cries in coastal British Columbian. Victoria's average house price is now 1.2 million dollars, like what the fuck that is not a good thing. At this rate it feels like eventually it's going to get to the point where the only people who can afford homes are the extremely wealthy, then they'll just buy it all and rent it to the shuffling masses. I was talking to my Dad who only just a few years ago bought a small pre-built condo his 50s and he was saying that in the 80s in Victoria he just kind of assumed he would always be able to eventually but a house here, by the 2000s is when he realized he fucked up.

It doesn't even seem to be a city thing anymore tough, it seems like the same problem is slowly infecting the whole country. We visited my girlfriend's tiny Alberta home town last summer, and the prices there were definitely inflated for how small and uninviting the town is.

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u/AverageCanadianGuy May 04 '21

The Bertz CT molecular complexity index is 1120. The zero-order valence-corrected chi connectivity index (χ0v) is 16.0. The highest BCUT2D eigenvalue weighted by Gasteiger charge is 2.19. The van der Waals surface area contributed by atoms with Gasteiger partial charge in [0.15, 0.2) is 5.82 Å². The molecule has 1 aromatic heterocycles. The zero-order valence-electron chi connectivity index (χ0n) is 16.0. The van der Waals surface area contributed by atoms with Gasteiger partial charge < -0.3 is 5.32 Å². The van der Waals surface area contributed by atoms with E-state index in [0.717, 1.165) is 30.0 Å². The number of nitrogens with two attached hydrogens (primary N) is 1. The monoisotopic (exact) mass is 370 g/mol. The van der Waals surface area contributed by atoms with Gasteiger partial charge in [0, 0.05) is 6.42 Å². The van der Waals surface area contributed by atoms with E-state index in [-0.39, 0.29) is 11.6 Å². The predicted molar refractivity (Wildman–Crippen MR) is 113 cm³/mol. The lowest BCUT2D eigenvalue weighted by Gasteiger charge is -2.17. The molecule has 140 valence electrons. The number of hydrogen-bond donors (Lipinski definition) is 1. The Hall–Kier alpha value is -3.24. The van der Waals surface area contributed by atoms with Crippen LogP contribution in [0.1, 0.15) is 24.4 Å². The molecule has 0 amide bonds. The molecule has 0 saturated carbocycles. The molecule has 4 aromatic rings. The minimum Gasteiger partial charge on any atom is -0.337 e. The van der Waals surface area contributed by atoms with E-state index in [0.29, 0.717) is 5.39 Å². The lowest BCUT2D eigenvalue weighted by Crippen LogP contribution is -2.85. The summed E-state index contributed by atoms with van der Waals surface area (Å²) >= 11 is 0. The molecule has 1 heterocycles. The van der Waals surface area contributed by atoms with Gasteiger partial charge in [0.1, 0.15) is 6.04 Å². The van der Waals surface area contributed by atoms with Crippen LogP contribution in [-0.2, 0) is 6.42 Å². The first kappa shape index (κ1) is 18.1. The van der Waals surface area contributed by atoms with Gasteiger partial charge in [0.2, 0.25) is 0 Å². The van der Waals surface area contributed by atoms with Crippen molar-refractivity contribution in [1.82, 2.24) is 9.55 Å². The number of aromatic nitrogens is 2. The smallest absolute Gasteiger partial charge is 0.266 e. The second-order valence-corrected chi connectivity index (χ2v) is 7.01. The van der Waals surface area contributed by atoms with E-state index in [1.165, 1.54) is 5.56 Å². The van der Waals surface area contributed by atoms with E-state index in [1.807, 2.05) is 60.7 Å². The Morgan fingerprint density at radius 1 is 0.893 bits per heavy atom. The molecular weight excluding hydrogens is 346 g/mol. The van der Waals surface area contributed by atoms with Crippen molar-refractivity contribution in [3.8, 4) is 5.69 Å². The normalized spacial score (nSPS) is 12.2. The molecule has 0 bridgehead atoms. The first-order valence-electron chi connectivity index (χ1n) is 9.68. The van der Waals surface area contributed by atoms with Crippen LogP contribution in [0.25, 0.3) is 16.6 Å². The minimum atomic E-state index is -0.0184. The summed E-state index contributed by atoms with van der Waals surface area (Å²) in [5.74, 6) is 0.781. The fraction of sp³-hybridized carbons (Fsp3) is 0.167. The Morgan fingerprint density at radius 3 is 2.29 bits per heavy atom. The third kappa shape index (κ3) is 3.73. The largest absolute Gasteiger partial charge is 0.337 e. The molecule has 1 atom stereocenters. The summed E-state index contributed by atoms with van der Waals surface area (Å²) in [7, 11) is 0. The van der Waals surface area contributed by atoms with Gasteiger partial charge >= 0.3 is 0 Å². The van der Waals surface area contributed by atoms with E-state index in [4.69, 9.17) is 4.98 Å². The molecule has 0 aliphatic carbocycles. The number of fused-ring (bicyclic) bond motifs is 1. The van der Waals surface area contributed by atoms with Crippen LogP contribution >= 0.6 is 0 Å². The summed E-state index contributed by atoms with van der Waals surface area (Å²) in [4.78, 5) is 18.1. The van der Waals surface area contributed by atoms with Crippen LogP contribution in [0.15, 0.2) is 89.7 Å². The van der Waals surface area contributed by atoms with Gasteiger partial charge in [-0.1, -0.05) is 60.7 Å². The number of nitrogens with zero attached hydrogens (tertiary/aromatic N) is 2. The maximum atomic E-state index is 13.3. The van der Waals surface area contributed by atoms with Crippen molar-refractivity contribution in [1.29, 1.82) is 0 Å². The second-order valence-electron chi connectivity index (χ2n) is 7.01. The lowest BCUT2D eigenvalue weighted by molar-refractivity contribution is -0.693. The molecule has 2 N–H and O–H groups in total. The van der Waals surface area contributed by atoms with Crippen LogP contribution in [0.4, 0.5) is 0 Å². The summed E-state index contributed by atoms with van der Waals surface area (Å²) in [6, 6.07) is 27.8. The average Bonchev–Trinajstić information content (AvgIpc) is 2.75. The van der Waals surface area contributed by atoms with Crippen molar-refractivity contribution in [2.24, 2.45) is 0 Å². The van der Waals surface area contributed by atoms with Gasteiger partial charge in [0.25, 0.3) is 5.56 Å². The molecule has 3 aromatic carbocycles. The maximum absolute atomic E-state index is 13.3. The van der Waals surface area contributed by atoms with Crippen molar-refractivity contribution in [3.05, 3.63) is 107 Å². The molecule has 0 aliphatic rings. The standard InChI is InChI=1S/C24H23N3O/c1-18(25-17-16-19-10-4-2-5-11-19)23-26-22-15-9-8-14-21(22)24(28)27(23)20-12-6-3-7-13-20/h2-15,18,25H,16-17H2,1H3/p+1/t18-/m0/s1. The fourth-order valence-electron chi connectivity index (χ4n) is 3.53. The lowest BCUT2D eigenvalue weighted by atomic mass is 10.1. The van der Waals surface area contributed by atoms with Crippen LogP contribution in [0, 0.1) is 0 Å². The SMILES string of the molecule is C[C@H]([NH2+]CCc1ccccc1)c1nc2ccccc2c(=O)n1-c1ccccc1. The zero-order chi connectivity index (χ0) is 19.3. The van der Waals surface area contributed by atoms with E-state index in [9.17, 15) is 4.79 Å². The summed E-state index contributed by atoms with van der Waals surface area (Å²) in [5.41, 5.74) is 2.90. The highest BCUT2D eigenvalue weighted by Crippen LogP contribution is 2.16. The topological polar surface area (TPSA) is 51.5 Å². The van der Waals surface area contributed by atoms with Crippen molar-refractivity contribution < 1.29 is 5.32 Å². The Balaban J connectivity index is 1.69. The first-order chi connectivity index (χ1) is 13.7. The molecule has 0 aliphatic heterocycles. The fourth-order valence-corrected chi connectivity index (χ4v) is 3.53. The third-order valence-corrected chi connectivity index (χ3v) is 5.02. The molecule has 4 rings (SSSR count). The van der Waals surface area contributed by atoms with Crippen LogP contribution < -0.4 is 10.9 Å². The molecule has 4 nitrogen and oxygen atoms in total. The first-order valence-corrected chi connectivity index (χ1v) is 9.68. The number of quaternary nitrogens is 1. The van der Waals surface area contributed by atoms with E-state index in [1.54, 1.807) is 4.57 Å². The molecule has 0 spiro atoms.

At least you guys have decent wages... My city has an average income of 160k and average housing cost of 427K... Nova Scotia average is 32k in income and the average house is 450k lol.

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u/EightiesBush May 04 '21

Need to get yourself on that hash-driveway train bud

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u/SappyCedar May 04 '21

Yeah that's true, jobs are easier to come by here as well.

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u/B_U_F_U May 04 '21

Tbf it doesn’t take much critical thinking skills to put pockets onto pants. Anyone who thinks things now should be similar to 60 years ago very obviously lacks the ability to think critically. I mean, all you (generally speaking) need to know is what inflation is and you can start asking the necessary questions to compare the times.

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u/salad_sanga May 05 '21

Can we also remember what people bought back then. A house had one phone, one tv, one car, no computer. There was less to buy. I'm not defending boomers but today a family of five probably has 3 TVs, 3 laptops, 3-5 mobile phones AKA tiny computers depending on the children's ages. We definitely could spend less. Life is so much more consumer driven now.